Difference between revisions of "Apex Destiny-6100"

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(Destiny 6100 RS232 protocol)
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<table width="100%"> <tr><td bgcolor="#FFCFCF">This page was written by Pluto and imported with their permission when LinuxMCE branched off in February, 2007.  In general any information should apply to LinuxMCE.  However, this page should be edited to reflect changes to LinuxMCE and remove old references to Pluto.</td></tr> </table>== Installation ==
 
<table width="100%"> <tr><td bgcolor="#FFCFCF">This page was written by Pluto and imported with their permission when LinuxMCE branched off in February, 2007.  In general any information should apply to LinuxMCE.  However, this page should be edited to reflect changes to LinuxMCE and remove old references to Pluto.</td></tr> </table>== Installation ==
  
In order to setup the Apex system, you first need to connect it to a power supply, set the sensors and tie them to the inputs on the bord from the panel, and also connect the wall panel to the main panel. You cand find a very thourough description in the installation manual supplied by HoneyWell (can be downloaded in [http://www.security.honeywell.com/hsce/resources/literature/index.html the support section] of the security site).
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In order to setup the Apex system, you first need to connect it to a power supply, set the sensors and tie them to the inputs on the board from the panel, and also connect the wall panel to the main panel. You can find a very thorough description in the installation manual supplied by HoneyWell (can be downloaded in [http://www.security.honeywell.com/hsce/resources/literature/index.html the support section] of the security site).
  
 
The configuration can be done either using the wall panel, or a computer and then upload it with the special software HoneyWell supplies. What interests us more, though, is communicating with the panel directly through the serial RS232 protocol.
 
The configuration can be done either using the wall panel, or a computer and then upload it with the special software HoneyWell supplies. What interests us more, though, is communicating with the panel directly through the serial RS232 protocol.
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== Destiny 6100 RS232 protocol ==
 
== Destiny 6100 RS232 protocol ==
  
In the same support section, you can also download the specification for comunicating to the panel through RS232 (filename k1231.pdf at this time). There is also a simple application you can use to verify the command string sintax (explained in k1231.pdf), as well the fact that the panel is set up to receive commands through the serial port.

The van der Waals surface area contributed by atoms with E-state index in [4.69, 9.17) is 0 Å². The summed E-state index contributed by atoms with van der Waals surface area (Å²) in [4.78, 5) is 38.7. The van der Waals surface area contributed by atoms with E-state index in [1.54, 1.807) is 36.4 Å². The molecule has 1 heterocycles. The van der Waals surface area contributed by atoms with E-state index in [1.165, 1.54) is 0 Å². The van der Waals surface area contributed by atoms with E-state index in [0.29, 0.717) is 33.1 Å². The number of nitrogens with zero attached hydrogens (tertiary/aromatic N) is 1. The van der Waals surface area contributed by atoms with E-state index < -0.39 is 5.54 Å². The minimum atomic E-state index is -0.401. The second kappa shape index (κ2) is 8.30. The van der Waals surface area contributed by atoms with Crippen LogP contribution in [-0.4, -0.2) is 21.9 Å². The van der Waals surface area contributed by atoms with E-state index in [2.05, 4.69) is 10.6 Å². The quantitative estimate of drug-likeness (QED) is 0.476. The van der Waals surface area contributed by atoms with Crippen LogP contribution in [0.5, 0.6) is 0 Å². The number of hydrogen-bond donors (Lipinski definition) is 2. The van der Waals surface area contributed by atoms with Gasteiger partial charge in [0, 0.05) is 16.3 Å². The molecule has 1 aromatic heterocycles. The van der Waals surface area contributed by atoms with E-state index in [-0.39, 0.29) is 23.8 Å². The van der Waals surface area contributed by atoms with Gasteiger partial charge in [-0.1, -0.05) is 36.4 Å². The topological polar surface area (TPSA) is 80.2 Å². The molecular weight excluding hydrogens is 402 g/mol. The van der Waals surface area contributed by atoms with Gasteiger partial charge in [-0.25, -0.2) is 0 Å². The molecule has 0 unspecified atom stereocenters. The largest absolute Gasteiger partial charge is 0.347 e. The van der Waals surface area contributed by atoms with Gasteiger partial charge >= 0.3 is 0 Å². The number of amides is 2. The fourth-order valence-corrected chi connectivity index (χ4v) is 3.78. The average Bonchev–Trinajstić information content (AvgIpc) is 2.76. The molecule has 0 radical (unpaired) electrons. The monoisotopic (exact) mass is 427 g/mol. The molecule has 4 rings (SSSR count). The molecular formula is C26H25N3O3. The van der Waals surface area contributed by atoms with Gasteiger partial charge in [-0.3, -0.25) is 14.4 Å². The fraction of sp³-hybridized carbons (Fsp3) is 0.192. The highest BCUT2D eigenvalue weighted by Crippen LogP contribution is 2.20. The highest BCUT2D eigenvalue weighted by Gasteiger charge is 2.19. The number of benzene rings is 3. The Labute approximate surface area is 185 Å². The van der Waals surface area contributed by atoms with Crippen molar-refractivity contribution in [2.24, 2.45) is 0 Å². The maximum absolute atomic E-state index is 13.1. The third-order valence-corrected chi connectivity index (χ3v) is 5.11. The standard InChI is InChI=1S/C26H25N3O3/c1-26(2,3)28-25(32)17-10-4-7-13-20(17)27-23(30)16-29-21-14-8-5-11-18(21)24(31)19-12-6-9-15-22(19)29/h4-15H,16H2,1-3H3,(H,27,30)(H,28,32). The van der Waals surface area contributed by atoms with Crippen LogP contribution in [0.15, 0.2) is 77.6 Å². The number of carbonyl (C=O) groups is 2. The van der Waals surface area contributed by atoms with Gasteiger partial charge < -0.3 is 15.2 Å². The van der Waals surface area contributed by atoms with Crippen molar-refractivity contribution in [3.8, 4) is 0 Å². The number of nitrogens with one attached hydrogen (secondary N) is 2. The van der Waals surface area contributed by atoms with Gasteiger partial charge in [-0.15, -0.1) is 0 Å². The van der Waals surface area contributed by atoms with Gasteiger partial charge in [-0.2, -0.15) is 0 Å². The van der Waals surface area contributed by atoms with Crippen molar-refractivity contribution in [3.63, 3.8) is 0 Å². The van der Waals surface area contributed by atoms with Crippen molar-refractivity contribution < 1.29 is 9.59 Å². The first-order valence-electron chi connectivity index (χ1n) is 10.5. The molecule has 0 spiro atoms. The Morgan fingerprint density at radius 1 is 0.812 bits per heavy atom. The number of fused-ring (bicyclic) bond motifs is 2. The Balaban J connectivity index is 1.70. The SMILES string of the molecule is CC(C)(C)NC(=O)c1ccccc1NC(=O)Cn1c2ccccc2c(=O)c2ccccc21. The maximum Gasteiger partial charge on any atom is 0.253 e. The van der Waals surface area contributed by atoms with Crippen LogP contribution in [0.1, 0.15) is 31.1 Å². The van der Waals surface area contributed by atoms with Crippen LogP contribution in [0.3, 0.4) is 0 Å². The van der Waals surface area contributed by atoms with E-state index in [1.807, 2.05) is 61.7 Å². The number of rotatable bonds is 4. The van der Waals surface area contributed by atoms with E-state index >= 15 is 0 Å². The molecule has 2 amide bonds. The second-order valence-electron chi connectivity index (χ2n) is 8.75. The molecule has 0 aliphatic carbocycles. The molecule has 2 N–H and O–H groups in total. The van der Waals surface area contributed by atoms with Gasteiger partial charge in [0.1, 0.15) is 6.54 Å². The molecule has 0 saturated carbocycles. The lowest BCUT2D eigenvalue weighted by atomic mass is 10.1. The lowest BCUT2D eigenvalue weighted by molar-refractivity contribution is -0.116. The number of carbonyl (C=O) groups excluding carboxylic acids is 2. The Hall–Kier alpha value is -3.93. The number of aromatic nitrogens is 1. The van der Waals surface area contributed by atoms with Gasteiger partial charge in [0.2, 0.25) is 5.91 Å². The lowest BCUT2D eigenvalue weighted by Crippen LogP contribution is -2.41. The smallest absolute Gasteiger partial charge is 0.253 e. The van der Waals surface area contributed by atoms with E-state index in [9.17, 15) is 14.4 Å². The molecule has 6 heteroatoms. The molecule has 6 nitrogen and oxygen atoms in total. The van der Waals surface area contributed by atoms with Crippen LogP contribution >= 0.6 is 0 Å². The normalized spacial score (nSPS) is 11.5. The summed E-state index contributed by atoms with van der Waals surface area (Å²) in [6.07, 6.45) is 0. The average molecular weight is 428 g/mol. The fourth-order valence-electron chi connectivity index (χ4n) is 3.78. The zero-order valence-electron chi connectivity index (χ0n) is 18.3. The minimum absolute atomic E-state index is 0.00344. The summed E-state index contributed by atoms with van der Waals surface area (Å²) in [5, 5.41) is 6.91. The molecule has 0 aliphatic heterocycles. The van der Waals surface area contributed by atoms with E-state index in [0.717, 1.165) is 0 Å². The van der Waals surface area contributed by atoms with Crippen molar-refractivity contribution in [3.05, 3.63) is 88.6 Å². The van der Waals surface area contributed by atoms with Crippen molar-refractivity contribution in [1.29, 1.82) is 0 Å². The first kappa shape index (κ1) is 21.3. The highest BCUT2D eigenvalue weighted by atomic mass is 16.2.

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In the same support section, you can also download the specification for communicating to the panel through RS232 (filename k1231.pdf at this time). There is also a simple application you can use to verify the command string syntax (explained in k1231.pdf), as well the fact that the panel is set up to receive commands through the serial port.
  
There is a special board that has to be mounted on the main board in the panel's case, in order to get a RS232 connector. You can plug an RJ45 cable there, witch goes to a serial convertor (or any other way you can plug it into your computer, we used the to serial convertor as well as a RadioShack USB Serial cable).
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There is a special board that has to be mounted on the main board in the panel's case, in order to get a RS232 connector. You can plug an RJ45 cable there, witch goes to a serial converter (or any other way you can plug it into your computer, we used the to serial converter as well as a RadioShack USB Serial cable).
  
After setting this, use the software to make sure the panel is set up corectlly. You first have to connect to the correct port, then start sending commands. If everything is ok, you should here the vocal confirmations from the panel. If you don't, check the yellow led on the board, the one that's the closest to the RS232 extension. This one should blink the instant you send a command. If this happens. most probablly you don't have the propper jumpoer setting on the RS232 extension board. It should connect the pins that are closer to the box edge.
+
After setting this, use the software to make sure the panel is set up correctly. You first have to connect to the correct port, then start sending commands. If everything is ok, you should here the vocal confirmations from the panel. If you don't, check the yellow led on the board, the one that's the closest to the RS232 extension. This one should blink the instant you send a command. If this happens. most probably you don't have the proper jumper setting on the RS232 extension board. It should connect the pins that are closer to the box edge.